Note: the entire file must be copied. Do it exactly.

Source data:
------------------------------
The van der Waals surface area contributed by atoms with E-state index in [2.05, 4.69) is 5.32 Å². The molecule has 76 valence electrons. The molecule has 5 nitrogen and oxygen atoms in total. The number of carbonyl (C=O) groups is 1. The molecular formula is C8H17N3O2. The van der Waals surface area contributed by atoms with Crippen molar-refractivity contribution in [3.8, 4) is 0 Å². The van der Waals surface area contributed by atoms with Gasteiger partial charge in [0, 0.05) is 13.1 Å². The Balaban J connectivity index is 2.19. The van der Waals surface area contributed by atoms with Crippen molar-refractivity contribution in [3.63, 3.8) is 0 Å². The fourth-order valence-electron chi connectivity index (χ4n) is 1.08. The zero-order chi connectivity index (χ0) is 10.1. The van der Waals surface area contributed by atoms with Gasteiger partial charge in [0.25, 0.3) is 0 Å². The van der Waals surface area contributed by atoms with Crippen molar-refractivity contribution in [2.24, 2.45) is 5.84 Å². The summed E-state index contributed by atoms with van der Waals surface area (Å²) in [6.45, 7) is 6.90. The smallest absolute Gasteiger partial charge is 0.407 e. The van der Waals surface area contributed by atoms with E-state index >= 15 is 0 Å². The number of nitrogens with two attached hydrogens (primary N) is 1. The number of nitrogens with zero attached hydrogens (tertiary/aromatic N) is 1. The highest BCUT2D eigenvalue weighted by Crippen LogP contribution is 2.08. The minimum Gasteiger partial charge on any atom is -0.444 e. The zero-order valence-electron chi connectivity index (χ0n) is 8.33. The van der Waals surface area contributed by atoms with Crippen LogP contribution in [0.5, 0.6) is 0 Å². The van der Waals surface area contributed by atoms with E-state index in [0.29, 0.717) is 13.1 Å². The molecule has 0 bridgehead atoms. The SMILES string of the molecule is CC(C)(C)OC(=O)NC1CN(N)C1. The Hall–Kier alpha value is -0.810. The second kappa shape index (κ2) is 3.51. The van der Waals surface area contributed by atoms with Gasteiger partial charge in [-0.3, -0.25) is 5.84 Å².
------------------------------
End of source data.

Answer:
The van der Waals surface area contributed by atoms with E-state index in [2.05, 4.69) is 5.32 Å². The molecule has 76 valence electrons. The molecule has 5 nitrogen and oxygen atoms in total. The number of carbonyl (C=O) groups is 1. The molecular formula is C8H17N3O2. The van der Waals surface area contributed by atoms with Crippen molar-refractivity contribution in [3.8, 4) is 0 Å². The van der Waals surface area contributed by atoms with Gasteiger partial charge in [0, 0.05) is 13.1 Å². The Balaban J connectivity index is 2.19. The van der Waals surface area contributed by atoms with Crippen molar-refractivity contribution in [3.63, 3.8) is 0 Å². The fourth-order valence-electron chi connectivity index (χ4n) is 1.08. The zero-order chi connectivity index (χ0) is 10.1. The van der Waals surface area contributed by atoms with Gasteiger partial charge in [0.25, 0.3) is 0 Å². The van der Waals surface area contributed by atoms with Crippen molar-refractivity contribution in [2.24, 2.45) is 5.84 Å². The summed E-state index contributed by atoms with van der Waals surface area (Å²) in [6.45, 7) is 6.90. The smallest absolute Gasteiger partial charge is 0.407 e. The van der Waals surface area contributed by atoms with E-state index >= 15 is 0 Å². The number of nitrogens with two attached hydrogens (primary N) is 1. The number of nitrogens with zero attached hydrogens (tertiary/aromatic N) is 1. The highest BCUT2D eigenvalue weighted by Crippen LogP contribution is 2.08. The minimum Gasteiger partial charge on any atom is -0.444 e. The zero-order valence-electron chi connectivity index (χ0n) is 8.33. The van der Waals surface area contributed by atoms with Crippen LogP contribution in [0.5, 0.6) is 0 Å². The van der Waals surface area contributed by atoms with E-state index in [0.29, 0.717) is 13.1 Å². The molecule has 0 bridgehead atoms. The SMILES string of the molecule is CC(C)(C)OC(=O)NC1CN(N)C1. The Hall–Kier alpha value is -0.810. The second kappa shape index (κ2) is 3.51. The van der Waals surface area contributed by atoms with Gasteiger partial charge in [-0.3, -0.25) is 5.84 Å².